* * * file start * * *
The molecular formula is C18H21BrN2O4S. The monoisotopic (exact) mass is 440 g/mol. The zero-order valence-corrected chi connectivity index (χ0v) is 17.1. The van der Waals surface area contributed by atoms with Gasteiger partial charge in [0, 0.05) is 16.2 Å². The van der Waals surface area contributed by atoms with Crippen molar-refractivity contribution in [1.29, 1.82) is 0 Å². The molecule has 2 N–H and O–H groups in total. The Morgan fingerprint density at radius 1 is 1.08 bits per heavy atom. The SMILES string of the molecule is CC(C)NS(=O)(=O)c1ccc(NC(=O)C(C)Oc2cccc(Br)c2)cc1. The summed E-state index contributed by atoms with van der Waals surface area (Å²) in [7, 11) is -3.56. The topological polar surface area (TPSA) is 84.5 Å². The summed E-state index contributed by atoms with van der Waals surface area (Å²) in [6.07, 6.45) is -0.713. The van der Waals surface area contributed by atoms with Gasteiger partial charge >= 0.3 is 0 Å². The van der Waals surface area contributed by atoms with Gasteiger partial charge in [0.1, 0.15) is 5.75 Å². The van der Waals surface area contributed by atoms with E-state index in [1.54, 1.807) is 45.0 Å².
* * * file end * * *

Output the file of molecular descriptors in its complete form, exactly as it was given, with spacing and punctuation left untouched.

The molecular formula is C18H21BrN2O4S. The monoisotopic (exact) mass is 440 g/mol. The zero-order valence-corrected chi connectivity index (χ0v) is 17.1. The van der Waals surface area contributed by atoms with Gasteiger partial charge in [0, 0.05) is 16.2 Å². The van der Waals surface area contributed by atoms with Crippen molar-refractivity contribution in [1.29, 1.82) is 0 Å². The molecule has 2 N–H and O–H groups in total. The Morgan fingerprint density at radius 1 is 1.08 bits per heavy atom. The SMILES string of the molecule is CC(C)NS(=O)(=O)c1ccc(NC(=O)C(C)Oc2cccc(Br)c2)cc1. The summed E-state index contributed by atoms with van der Waals surface area (Å²) in [7, 11) is -3.56. The topological polar surface area (TPSA) is 84.5 Å². The summed E-state index contributed by atoms with van der Waals surface area (Å²) in [6.07, 6.45) is -0.713. The van der Waals surface area contributed by atoms with Gasteiger partial charge >= 0.3 is 0 Å². The van der Waals surface area contributed by atoms with Gasteiger partial charge in [0.1, 0.15) is 5.75 Å². The van der Waals surface area contributed by atoms with E-state index in [1.54, 1.807) is 45.0 Å².